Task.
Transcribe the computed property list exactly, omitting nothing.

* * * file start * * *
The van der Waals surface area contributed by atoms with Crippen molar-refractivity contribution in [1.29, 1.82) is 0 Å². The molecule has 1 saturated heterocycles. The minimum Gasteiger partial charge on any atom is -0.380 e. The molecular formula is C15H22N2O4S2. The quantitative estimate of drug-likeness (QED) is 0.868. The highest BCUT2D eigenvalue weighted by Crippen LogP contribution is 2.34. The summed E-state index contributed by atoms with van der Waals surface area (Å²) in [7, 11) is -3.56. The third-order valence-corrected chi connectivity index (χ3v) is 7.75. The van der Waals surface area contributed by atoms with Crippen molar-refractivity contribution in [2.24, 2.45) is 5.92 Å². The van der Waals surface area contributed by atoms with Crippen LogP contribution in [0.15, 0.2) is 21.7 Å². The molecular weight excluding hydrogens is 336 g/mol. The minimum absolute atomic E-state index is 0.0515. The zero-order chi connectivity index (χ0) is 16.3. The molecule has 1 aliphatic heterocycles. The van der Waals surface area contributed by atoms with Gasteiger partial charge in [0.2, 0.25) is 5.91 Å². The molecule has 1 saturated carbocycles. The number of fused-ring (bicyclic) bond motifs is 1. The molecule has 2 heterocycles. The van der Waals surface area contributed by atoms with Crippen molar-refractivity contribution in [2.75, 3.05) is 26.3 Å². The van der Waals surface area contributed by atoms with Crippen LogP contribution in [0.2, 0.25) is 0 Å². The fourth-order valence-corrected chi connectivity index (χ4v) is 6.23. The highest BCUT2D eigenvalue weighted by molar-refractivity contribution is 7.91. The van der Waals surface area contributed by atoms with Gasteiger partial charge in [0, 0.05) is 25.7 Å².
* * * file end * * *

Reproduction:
The van der Waals surface area contributed by atoms with Crippen molar-refractivity contribution in [1.29, 1.82) is 0 Å². The molecule has 1 saturated heterocycles. The minimum Gasteiger partial charge on any atom is -0.380 e. The molecular formula is C15H22N2O4S2. The quantitative estimate of drug-likeness (QED) is 0.868. The highest BCUT2D eigenvalue weighted by Crippen LogP contribution is 2.34. The summed E-state index contributed by atoms with van der Waals surface area (Å²) in [7, 11) is -3.56. The third-order valence-corrected chi connectivity index (χ3v) is 7.75. The van der Waals surface area contributed by atoms with Crippen molar-refractivity contribution in [2.24, 2.45) is 5.92 Å². The van der Waals surface area contributed by atoms with Crippen LogP contribution in [0.15, 0.2) is 21.7 Å². The molecular weight excluding hydrogens is 336 g/mol. The minimum absolute atomic E-state index is 0.0515. The zero-order chi connectivity index (χ0) is 16.3. The molecule has 1 aliphatic heterocycles. The van der Waals surface area contributed by atoms with Gasteiger partial charge in [0.2, 0.25) is 5.91 Å². The molecule has 1 saturated carbocycles. The number of fused-ring (bicyclic) bond motifs is 1. The molecule has 2 heterocycles. The van der Waals surface area contributed by atoms with Crippen molar-refractivity contribution in [2.75, 3.05) is 26.3 Å². The van der Waals surface area contributed by atoms with Crippen LogP contribution in [0.2, 0.25) is 0 Å². The fourth-order valence-corrected chi connectivity index (χ4v) is 6.23. The highest BCUT2D eigenvalue weighted by molar-refractivity contribution is 7.91. The van der Waals surface area contributed by atoms with Gasteiger partial charge in [0, 0.05) is 25.7 Å².